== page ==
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Product Details

  • ISBN-13: 9780465038619
  • Publisher: Basic Books
  • Publication date: 6/24/2014
  • Sold by: Barnes & Noble
  • Format: eBook
  • Pages: 304
  • Sales rank: 434,580
  • File size: 2 MB

Meet the Author

Albert-László Barabási is a Distinguished University Professor at Northeastern University, where he directs the Center for Complex Network Research. He is also an associate member of the Center of Cancer Systems Biology (CCSB) at the Dana Farber Cancer Institute, Harvard University.
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Customer Reviews

Average Rating 4.5
( 6 )
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Sort by: Showing all of 6 Customer Reviews
  • Anonymous

    Posted April 13, 2007

    a reviewer

    Networks all have a meaningful similarity. Whether the network at hand is a party, a cell's molecular reaction, or the puzzling old bridges of Königsberg, Prussia, you could describe each one by using a branch of mathematics called ¿graph theory,¿ invented by Leonhard Euler in 1736. His long-dormant concept bloomed in the 1990s with the advent of the Internet and continues to yield insights into many important problems. Sounds a bit dry? Don't worry. Albert-László Barabási writes in a lively style (there's nary an equation in sight) with fun, informative anecdotes. The tale of how he and other scientists discovered 'the laws of networks' unfolds like a detective story. After reading this book, you'll see networks everywhere and gain deeper insight into disparate phenomena, from biological systems to business organizations to the economics of 'increasing returns.' We recommend this clear, accessible book to anyone who has ever wondered about the ubiquitous webs that encompass all things. This is popular science at its best.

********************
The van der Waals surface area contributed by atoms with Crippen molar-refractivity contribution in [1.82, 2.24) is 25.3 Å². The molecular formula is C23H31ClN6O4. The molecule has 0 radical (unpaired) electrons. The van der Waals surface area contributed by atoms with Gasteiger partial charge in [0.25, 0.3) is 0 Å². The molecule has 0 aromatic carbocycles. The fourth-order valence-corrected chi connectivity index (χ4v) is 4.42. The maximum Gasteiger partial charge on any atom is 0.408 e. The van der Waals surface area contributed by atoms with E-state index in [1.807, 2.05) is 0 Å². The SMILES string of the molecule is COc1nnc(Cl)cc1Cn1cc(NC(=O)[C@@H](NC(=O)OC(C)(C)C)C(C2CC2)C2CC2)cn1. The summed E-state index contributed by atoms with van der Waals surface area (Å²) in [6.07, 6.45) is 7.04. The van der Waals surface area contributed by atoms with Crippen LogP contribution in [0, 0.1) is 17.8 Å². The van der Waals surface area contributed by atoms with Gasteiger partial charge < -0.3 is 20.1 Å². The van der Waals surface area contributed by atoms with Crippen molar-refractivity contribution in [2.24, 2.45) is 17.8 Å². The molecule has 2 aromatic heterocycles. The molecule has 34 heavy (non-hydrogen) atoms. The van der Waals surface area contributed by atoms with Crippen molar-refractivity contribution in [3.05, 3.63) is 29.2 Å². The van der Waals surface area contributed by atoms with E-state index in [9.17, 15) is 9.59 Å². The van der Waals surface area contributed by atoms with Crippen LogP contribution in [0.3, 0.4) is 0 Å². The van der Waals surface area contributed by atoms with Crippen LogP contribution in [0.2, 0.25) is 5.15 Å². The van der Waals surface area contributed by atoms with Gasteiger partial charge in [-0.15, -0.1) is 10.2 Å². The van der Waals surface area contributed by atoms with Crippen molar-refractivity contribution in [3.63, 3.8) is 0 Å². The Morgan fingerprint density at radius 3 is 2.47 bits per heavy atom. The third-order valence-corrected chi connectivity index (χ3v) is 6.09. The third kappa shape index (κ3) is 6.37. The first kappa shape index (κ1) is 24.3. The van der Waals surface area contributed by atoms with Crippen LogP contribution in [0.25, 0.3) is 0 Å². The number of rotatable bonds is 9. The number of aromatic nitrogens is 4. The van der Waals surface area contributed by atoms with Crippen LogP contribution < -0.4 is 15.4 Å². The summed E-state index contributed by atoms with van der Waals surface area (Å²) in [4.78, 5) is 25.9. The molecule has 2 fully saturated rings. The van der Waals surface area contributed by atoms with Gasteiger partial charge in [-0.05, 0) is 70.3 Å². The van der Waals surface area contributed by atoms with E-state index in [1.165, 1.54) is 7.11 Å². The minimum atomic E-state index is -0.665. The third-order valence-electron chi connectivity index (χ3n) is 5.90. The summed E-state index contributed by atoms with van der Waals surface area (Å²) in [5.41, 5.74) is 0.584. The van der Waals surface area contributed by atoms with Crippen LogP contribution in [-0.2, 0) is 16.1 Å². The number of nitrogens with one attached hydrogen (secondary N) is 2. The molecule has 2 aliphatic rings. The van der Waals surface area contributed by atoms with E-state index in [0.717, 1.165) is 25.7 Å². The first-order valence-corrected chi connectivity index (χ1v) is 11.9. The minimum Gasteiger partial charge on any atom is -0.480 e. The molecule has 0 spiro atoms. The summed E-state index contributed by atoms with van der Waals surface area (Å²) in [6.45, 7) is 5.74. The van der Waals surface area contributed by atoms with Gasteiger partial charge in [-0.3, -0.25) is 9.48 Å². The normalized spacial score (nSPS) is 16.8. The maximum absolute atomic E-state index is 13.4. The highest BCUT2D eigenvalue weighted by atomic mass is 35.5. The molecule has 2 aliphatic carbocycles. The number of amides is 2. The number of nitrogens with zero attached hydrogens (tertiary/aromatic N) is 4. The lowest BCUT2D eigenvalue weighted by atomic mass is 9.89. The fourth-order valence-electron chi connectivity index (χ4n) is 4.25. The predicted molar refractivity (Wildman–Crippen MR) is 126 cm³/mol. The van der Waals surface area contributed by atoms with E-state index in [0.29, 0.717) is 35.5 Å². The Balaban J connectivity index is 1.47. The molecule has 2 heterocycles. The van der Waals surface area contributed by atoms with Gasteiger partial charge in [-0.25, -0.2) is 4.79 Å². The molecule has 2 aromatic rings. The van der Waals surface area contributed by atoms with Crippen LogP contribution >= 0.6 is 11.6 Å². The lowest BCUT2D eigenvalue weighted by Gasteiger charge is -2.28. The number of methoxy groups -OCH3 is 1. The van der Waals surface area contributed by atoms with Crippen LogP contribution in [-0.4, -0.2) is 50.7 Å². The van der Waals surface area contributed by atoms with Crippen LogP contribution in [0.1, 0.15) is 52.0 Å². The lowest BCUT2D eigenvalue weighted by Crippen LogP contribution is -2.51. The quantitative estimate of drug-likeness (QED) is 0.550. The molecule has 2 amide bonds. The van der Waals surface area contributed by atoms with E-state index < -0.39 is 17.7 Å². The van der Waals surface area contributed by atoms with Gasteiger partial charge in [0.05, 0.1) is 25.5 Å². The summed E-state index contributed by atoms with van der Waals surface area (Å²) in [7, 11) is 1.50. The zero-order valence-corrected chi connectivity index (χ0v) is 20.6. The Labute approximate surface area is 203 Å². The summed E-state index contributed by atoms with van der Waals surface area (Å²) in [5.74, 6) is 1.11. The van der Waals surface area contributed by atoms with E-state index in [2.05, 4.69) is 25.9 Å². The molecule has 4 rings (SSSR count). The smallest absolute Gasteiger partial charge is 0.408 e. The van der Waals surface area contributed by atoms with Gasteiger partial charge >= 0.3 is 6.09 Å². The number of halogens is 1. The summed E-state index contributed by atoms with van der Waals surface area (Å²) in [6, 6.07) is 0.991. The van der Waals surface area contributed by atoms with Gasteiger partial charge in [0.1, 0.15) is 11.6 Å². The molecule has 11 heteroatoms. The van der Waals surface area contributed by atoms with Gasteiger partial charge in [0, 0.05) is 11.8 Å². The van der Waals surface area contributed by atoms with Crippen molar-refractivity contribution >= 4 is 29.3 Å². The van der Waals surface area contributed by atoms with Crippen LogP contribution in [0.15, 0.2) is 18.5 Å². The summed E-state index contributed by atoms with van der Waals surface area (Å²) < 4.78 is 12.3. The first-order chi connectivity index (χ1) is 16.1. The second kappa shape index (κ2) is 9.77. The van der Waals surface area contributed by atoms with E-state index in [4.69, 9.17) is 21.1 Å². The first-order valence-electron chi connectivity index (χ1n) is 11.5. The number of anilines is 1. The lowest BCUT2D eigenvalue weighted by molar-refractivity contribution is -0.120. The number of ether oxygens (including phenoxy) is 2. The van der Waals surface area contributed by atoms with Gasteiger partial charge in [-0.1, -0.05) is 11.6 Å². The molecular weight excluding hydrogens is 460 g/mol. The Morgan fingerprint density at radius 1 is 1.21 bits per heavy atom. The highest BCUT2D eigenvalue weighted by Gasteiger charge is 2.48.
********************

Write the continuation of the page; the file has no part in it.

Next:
1 out of 1 people found this review helpful.

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  • Anonymous

    Posted May 25, 2002

    Good Job

    The author was able to convey a difficult subject into laymen¿s terms. Every body must know what is in the book about the network, because, we are all members of it. It is a politically neutral book. The author does not express any of his own views when he examines social issues. It is rather a math book than a self-help book. The discussed topics are the latest development in the field of mathematics, but you do not have to be a Mathematician to read or understand it. You can even use the knowledge that you acquire from LINKED to understand the latest car ads too. When have finished reading you will feel that you could have been the author, because it is all inside of you or every one but you never were able to put it on paper.

    1 out of 1 people found this review helpful.

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    Posted November 27, 2011

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    Posted January 18, 2012

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    Posted January 3, 2013

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  • Anonymous

    Posted August 30, 2011